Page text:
The bassist Kyle Motl is one of a handful of musicians who is committed to the idea of pushing the language of the contrabass into uncharted territory. His music appears to speak two things: the first is that only the extreme is interesting, and striving for a balanced tonality is everything. To this end everything that he writes or certainly that which improvises reflects this dictum. His work with Abbey Rader and, among others Kidd Jordan reflects that, as does his singular work. It is dense, monolithic and gritty, often invoking images of a harsh unyielding landscape. Sometimes, though, much like the transmogrifying character that he plays in the first of his 2017 releases that bears a derivative of this name – a shapeshifter – Mr Motl’s music appears to sing with a pronounced mellowing in his style.
This is reflected not only in the solo album, but also in the trio recording where the works are far more linear, with an emphasis on brighter, more sonorous textures. Here he seems to favour an approach that is softer, even gentler as if he were moulding in clay. Often he thinks in wider intervals and consequently he seems to calculate note values which result in highly complicate rhythmic transformations. The percussive impact of his work – in his pizzicato technique employed by using both his fingers and the bow – seem to draw from every style including punk-inspired sounds and show a gradual change of direction to a sound-world in which there is greater sense of momentum and details of instrumental timbre are far more apparent.
Kyle Motl: Transmogrification This is a remarkable disc – well recorded (by Kyle Motl himself) and performed with the widest possible spectrum of vivid, almost orchestral colours coming across from the solo manipulation of the contrabass. As the recording progresses Mr Motl’s playing seems to transform the rapid, flowing character of the music into a kaleidoscopic melee of scurrying voices which are built up layer by layer. Clearly Kyle Motl’s interest in rhythmic complexity means that the music changes dramatically – and often – in character, often sounding orchestral, albeit with a more pronounced lyrical strain than usual. The unusual fanfare and repeated ostinati in sequences such as those in “Umber” suggest a certain debt to moderns like Gérard Grisey (which might be unbeknownst to the bassist). His use of repeated motifs, vivid colours and the edgy anxiety of his plucking and bowing make for one of the richest free improvised contrabass recordings in a long time.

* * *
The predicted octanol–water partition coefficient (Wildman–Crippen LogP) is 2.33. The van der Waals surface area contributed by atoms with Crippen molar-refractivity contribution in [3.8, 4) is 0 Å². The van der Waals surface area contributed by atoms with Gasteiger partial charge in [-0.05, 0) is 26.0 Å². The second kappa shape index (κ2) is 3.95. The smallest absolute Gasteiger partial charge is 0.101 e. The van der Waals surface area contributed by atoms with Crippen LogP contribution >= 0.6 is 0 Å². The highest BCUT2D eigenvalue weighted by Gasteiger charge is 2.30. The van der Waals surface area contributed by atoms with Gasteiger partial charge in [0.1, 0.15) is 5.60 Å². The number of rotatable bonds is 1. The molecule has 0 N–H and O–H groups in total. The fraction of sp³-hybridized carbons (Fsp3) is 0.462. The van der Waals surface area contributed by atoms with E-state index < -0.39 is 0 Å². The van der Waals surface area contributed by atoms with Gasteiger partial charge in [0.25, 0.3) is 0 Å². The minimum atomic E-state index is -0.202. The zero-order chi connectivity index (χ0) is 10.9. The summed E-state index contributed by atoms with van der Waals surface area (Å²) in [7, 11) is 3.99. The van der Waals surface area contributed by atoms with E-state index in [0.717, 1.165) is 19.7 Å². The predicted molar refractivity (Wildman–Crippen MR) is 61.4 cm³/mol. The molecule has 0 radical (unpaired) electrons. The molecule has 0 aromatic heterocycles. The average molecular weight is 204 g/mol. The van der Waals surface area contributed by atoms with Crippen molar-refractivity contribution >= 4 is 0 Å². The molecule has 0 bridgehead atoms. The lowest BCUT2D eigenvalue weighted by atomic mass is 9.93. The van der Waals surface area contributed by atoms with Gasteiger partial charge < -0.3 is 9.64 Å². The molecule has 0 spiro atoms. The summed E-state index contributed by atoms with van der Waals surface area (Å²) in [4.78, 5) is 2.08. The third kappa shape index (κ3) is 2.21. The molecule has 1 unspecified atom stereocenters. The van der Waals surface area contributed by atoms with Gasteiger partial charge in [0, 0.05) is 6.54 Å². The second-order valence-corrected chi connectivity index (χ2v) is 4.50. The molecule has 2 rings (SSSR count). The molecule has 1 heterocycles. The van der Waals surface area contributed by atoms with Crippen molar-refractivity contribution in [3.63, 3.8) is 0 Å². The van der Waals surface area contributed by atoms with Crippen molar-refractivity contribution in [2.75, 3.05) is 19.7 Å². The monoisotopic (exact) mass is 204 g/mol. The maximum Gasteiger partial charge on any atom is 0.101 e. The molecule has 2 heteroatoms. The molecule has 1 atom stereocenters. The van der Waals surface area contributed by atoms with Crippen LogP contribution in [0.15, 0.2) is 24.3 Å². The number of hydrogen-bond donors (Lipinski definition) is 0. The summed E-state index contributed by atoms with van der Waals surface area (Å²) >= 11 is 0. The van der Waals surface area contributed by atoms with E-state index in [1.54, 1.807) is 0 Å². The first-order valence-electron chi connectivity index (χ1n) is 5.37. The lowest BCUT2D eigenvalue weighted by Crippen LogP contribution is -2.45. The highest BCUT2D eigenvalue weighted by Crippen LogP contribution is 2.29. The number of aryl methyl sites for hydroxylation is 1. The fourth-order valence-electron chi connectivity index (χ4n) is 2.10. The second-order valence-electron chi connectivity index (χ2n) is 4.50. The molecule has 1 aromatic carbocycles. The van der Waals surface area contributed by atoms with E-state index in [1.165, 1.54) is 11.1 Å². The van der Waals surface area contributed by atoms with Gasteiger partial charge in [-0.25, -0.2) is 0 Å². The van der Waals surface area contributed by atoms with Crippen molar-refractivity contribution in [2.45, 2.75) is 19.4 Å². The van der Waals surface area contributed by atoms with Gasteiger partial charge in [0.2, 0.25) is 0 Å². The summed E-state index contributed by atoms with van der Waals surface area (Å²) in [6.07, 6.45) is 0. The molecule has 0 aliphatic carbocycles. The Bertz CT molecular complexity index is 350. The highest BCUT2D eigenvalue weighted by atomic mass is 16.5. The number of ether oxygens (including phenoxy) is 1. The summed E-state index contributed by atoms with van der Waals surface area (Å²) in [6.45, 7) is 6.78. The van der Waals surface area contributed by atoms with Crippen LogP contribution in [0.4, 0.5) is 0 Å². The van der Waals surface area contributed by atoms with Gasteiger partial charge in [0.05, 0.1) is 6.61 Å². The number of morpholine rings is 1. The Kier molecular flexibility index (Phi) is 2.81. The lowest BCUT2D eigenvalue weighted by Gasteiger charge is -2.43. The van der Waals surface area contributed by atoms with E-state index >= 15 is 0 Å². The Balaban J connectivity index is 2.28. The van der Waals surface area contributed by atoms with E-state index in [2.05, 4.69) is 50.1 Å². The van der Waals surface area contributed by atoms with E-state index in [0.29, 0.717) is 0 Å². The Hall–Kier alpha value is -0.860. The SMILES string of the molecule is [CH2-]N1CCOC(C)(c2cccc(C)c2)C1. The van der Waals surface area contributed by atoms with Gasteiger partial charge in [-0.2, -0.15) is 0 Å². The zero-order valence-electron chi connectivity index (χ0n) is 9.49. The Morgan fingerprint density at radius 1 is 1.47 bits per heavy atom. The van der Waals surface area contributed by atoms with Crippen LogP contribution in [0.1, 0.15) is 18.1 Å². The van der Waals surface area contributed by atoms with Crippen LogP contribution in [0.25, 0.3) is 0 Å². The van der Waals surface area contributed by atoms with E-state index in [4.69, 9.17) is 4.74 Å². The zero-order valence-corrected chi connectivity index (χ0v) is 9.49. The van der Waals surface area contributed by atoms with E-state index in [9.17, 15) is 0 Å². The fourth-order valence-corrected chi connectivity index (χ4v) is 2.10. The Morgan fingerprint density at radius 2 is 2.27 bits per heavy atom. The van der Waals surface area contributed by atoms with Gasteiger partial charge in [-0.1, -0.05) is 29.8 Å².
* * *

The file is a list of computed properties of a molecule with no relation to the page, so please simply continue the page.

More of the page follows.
Track list – 1: Panjandrums! 2: Urrong; 3: Skrull; 4: ax[i]on; 5: Thwombulous; 6: Dnomla; 7: Scintillionic; 8: Gimblegyre; 9: Umber; 10: Transmogrificant; 11: Gnomon; 12: Phosphene alpha; 13: Gonx; 14: Skryll; 15: Multiferrous
Personnel – Kyle Motl: contrabass
Released – 2017
Label – Metatrope
Runtime – 52:30
Kyle Motl Trio: Panjandrums Kyle Motl’s conception of the trio is such that the partners join in a spare, but complex mechanism of interlocking parts that also seem to readily accommodate a virtuoso soloist. This means, of course, that the music blooms in an environment where longstanding relationships bring the music to fruition like gently matured, rare wine. This music, involving piano and drums often features the low growl of Mr Motl’s contrabass thrown into a melee of tinkling piano and thumping timpani. As a result this leads into something primal and monolithic, the music constantly confounding expectation through sudden detours usually to explore different instrumental combinations from which flashes of vivid colour often emerge. What also comes across here is the complete involvement of Kyle Motl, Tobin Chodos and Kjell Nordeson with the music and their ability to communicate intra- and extra-musically with each other. And as a result of entrancing virtuosity and confidence it sounds as if this trio has been playing this music for decades, yet it still sounds absolutely fresh.
Track list – 1: Constellaxion; 2: Nothing but Panjandrums; 3: Three; 4: Salsa Urbs; 5: Constellaxion; 6: xOr
Personnel – Kyle Motl: contrabass; Tobin Chodos: piano; Kjell Nordeson: drums
Released – 2017
Label – Metatrope
Runtime – 53:12